Eight Oysters Stewing

Once I ordered an oyster stew
alone, tee hee, alone.
One little oyster came in to view
alone, tee hee alone.

He winked at me and he smiled at me
“I’ve been in many a stew”, said he.
“But don’t tell the cook that you saw me
alone, tee hee, alone!”

We really don’t have a big traditional Christmas dinner that I can recall. Maybe a ham or some turkey or a quiche or something but nothing so memorable as Thanksgiving dinner. What we did have was the traditional Christmas eve oyster stew. Mom would cook up the stew which was the last barrier before opening the present boxes. All my relatives outside my immediate family live out of state so Christmas would arrive at our house in cardboard box installments. These packaged packages would wait unopened in the den until Christmas eve when we would haul them out to the tree and cut the packing tape and fish out the presents.

But first there was the stew. My sister hates anything remotely fish related and has adopted the mantra, “If it comes from the sea, it does not go into me.” I guess for the purposes of the rhyme, fresh water fish are from the sea as well. Regardless, oyster stew was not something she ever enjoyed. For me, it was sort of a mix of likes and dislikes. I never liked the broth which tasted like metallic milk and butter warmed up. I never much liked the taste and texture of warm milk either so maybe that has something to do with it. The oysters, however, were great. Loved loved loved those things. I was always the one dredging the bottom with the ladle so that my two scoops of stew contained as many oysters as physically possible.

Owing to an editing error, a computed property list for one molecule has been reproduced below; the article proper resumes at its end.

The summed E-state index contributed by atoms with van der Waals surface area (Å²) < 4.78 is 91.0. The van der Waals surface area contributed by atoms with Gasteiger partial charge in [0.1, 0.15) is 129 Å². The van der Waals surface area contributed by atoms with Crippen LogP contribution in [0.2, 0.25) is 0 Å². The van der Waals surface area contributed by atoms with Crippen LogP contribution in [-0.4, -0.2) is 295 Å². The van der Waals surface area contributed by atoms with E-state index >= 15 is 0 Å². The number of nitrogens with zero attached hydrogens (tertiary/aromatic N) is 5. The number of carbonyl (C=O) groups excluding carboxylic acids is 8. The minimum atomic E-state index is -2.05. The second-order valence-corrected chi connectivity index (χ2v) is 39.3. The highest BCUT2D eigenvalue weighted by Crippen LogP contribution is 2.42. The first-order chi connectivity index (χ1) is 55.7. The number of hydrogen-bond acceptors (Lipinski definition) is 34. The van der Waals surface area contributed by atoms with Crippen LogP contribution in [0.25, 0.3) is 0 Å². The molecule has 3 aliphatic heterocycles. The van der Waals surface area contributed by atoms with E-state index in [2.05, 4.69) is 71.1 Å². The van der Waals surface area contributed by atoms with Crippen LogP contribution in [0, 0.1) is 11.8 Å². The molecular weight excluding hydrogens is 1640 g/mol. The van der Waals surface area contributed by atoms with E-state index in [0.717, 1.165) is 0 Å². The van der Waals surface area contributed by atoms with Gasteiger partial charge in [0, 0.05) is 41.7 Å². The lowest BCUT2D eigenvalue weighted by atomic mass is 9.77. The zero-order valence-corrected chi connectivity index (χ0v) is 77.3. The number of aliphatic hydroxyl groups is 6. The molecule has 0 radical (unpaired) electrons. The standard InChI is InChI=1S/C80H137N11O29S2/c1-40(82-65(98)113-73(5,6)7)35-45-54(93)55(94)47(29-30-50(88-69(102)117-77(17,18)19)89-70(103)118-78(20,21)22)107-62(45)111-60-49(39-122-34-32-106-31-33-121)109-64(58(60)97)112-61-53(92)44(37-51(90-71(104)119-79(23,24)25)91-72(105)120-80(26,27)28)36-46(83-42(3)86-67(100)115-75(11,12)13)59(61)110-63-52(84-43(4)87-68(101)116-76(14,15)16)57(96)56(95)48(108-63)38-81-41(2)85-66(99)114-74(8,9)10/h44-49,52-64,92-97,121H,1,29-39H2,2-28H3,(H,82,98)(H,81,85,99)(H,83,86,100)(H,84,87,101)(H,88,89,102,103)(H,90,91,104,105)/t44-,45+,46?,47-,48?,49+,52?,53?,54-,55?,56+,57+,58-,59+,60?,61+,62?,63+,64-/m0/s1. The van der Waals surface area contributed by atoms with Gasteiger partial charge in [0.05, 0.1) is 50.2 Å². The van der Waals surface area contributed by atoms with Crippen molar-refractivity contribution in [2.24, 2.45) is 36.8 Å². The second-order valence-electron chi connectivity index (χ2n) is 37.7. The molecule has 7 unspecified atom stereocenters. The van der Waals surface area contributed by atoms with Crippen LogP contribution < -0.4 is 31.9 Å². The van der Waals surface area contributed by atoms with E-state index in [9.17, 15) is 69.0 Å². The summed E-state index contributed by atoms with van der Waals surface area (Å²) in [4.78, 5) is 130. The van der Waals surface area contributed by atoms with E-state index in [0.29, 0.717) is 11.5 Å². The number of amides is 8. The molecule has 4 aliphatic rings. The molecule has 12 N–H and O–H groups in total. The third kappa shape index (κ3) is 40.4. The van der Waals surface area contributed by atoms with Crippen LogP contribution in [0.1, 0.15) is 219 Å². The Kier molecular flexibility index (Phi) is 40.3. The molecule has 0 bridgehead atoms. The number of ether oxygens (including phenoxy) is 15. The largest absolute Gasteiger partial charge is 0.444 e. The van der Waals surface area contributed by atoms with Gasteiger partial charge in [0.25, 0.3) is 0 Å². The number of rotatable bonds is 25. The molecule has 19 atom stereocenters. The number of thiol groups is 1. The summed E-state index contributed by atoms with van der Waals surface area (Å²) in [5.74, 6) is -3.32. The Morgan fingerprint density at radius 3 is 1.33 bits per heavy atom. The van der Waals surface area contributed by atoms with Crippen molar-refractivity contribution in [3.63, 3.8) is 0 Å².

So every December 24th my family could be found around the table dishing ourselves some stew and waiting for the moment when dinner was done and it was time to take the presents out. It seems an odd tradition to have kept up all those years. My sister hated every part of the stew, my dad never cared for it, I disliked the broth and just recently I discovered that my mum doesn’t much like the oysters. Even she who was the driving force of this particular holiday ritual was not terribly faithful to liking it. Therefore, I think that this particular tradition can just fade into the fabric of my history never to rear it’s ugly head before present placing again. If I need an oyster fix, I’ll just go out and get me a can of them. And maybe some of those stoneground crackers. Mmmmm.

Leave a Reply